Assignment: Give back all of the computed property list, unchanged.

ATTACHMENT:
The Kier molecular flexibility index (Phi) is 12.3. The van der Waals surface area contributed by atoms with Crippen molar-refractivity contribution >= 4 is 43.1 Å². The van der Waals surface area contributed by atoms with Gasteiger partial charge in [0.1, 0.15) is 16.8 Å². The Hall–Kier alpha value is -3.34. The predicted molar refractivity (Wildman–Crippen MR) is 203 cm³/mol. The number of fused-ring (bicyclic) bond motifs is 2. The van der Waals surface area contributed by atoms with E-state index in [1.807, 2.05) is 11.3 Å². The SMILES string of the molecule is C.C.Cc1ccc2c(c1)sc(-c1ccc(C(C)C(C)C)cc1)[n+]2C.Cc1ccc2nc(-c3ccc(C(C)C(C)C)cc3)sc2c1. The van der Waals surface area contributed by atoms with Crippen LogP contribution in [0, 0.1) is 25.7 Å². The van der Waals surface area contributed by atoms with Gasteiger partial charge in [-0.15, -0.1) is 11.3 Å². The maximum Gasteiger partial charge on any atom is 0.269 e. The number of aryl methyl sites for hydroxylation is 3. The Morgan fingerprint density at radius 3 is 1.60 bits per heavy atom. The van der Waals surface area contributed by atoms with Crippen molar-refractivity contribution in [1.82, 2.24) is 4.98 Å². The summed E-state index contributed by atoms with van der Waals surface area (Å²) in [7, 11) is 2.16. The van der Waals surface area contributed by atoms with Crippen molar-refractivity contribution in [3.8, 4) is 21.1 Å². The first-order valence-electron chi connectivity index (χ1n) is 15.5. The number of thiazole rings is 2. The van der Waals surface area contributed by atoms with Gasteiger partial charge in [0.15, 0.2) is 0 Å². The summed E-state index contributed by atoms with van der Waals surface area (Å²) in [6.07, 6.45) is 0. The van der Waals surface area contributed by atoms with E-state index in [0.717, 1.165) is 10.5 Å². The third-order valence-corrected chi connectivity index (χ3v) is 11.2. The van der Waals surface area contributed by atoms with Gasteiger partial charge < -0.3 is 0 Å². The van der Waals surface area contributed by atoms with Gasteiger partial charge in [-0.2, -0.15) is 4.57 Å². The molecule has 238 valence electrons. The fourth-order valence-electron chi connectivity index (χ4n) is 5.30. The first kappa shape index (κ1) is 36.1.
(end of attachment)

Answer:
The Kier molecular flexibility index (Phi) is 12.3. The van der Waals surface area contributed by atoms with Crippen molar-refractivity contribution >= 4 is 43.1 Å². The van der Waals surface area contributed by atoms with Gasteiger partial charge in [0.1, 0.15) is 16.8 Å². The Hall–Kier alpha value is -3.34. The predicted molar refractivity (Wildman–Crippen MR) is 203 cm³/mol. The number of fused-ring (bicyclic) bond motifs is 2. The van der Waals surface area contributed by atoms with E-state index in [1.807, 2.05) is 11.3 Å². The SMILES string of the molecule is C.C.Cc1ccc2c(c1)sc(-c1ccc(C(C)C(C)C)cc1)[n+]2C.Cc1ccc2nc(-c3ccc(C(C)C(C)C)cc3)sc2c1. The van der Waals surface area contributed by atoms with Crippen LogP contribution in [0, 0.1) is 25.7 Å². The van der Waals surface area contributed by atoms with Gasteiger partial charge in [-0.15, -0.1) is 11.3 Å². The maximum Gasteiger partial charge on any atom is 0.269 e. The number of aryl methyl sites for hydroxylation is 3. The Morgan fingerprint density at radius 3 is 1.60 bits per heavy atom. The van der Waals surface area contributed by atoms with Crippen molar-refractivity contribution in [1.82, 2.24) is 4.98 Å². The summed E-state index contributed by atoms with van der Waals surface area (Å²) in [7, 11) is 2.16. The van der Waals surface area contributed by atoms with Crippen molar-refractivity contribution in [3.8, 4) is 21.1 Å². The first-order valence-electron chi connectivity index (χ1n) is 15.5. The number of thiazole rings is 2. The van der Waals surface area contributed by atoms with Gasteiger partial charge in [0.15, 0.2) is 0 Å². The summed E-state index contributed by atoms with van der Waals surface area (Å²) in [6.07, 6.45) is 0. The van der Waals surface area contributed by atoms with E-state index in [0.717, 1.165) is 10.5 Å². The third-order valence-corrected chi connectivity index (χ3v) is 11.2. The van der Waals surface area contributed by atoms with Gasteiger partial charge < -0.3 is 0 Å². The van der Waals surface area contributed by atoms with Gasteiger partial charge in [-0.2, -0.15) is 4.57 Å². The molecule has 238 valence electrons. The fourth-order valence-electron chi connectivity index (χ4n) is 5.30. The first kappa shape index (κ1) is 36.1.